This post was inspired by my Grandfather passing just over a week ago. I did a lot, and I mean a lot, of thinking when he passed. A lot more than I did when my father died in January. The first road I went down was why I was more affected by Grandpa passing than by my dad and I realized that in some that wasn’t true even if it felt like it at the time and in other ways it was because my dad and I were good, we talked (less than I would have liked, but we talked), and I knew where I stood with him and he knew where he stood with me. I had seen my dad shortly before his passing, had spoken to him even more recently, and the kids had all got to put their arms around his neck and hear him say that he loved them. That simply wasn’t the case with my grandfather and that was by my own doing. It all boils down to the fact that I had a good relationship with my dad. Sure I have regrets but that’s a completely normal thing when someone passes, you could have always called one more time, said one more thing, hugged them more, or any other little thing. That’s how grief works.

The walls that I built with bricks made of nothing but pride started when I was a teenager spending summers in Arkansas. While idyllic and beautiful all of my memories aren’t good. The first brick was an instance of the telephone game. My granddad had let me drive the tractor back to the little barn after digging rocks all day and I was quite proud of that. I was over at a friend’s house for dinner, maybe spending the night, and I was talking about my day. Now my granddad would have a beer or two over the course of the day while we were out working. Let me be clear, he drank beer but I never once saw the man drunk. I mentioned what we had done and probably out of jealousy that he’d had some beer, and that I got to drive the tractor back home. This got back to him as me saying he got drunk and I had to drive the tractor back because he couldn’t. That wasn’t what I said, not by any stretch, but that’s what the neighbors thought and that’s what got back to him. He wasn’t pleased, and rightfully so, but in the end he chose to believe them and not me. Even if I was youthfully exuberant and embellished the story, which I don’t remember doing, I felt his reaction was overwrought. Now as an adult I can see why that would upset him, as it did, and today it doesn’t seem unreasonable at all. However he did choose to not believe that I hadn’t said exactly what we relayed back to him. On my side, I held on to that slight and am only dealing with it now. I honestly, in probably damn near twenty-five years, didn’t let that petty shit go. I help on to that pride, and laid the foundation that would create the wall that was still in place when he passed.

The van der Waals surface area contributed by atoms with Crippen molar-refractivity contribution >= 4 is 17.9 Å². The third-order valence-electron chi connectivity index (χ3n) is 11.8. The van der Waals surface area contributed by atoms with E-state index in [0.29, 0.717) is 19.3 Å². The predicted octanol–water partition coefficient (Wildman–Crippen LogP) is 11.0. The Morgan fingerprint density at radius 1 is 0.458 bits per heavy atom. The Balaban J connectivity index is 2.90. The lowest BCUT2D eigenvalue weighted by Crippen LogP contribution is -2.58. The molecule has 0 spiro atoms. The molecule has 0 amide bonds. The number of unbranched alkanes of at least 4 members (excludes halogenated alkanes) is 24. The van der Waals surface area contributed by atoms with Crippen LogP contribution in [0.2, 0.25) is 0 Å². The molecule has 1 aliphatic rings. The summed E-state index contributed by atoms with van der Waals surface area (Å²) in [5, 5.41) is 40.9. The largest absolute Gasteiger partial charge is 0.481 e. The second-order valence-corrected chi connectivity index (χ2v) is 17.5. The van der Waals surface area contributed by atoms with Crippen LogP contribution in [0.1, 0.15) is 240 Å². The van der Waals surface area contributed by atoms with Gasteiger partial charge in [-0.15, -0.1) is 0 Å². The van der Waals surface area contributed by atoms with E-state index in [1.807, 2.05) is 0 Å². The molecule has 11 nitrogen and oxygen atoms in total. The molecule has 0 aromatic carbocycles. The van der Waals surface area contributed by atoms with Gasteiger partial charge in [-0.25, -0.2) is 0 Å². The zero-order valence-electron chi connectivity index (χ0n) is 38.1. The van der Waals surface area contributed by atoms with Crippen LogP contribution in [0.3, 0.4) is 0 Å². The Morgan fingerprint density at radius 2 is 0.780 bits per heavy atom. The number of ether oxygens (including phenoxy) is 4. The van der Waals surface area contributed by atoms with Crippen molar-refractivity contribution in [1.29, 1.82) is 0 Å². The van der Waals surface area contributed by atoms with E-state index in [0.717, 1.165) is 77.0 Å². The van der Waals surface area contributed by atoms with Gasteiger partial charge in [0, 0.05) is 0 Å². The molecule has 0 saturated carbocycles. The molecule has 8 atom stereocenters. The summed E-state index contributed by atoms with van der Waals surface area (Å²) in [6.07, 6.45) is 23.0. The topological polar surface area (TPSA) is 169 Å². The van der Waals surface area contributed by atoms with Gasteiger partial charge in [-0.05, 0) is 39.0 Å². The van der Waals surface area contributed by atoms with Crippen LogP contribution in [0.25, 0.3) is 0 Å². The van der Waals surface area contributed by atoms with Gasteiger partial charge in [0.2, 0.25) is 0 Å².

The next layer was a slight against my dad. I don’t know why, or that my dad had done to upset him, but Grandpa wasn’t happy with my father and I was in Arkansas staying with him. I don’t remember if he said it to me or I overheard it but he clearly stated that my mom could have done better than my dad. Like I said, I don’t know the circumstances that brought on the statement, and like the incident prior, I can understand popping off in anger and not meaning what was said. I never pursued anything on the topic, I didn’t defend my dad (or at least don’t remember doing so) and I let that little slight fester. I don’t know if that’s what he really thought or if it was just a statement made in frustrated anger. And I never will. I added that the foundation that I had laid and just added to the wall I was already building. I simply couldn’t let go.

Those two alone were enough to create a rift such that when I stopped being a kid and stopped going up for the summers I pretty much didn’t write or call. I wasn’t actively not speaking to him but I certainly wasn’t reaching out. I doubt he even knew why I wasn’t, I doubt he even knew I harbored resentment about those two things that seem so small today.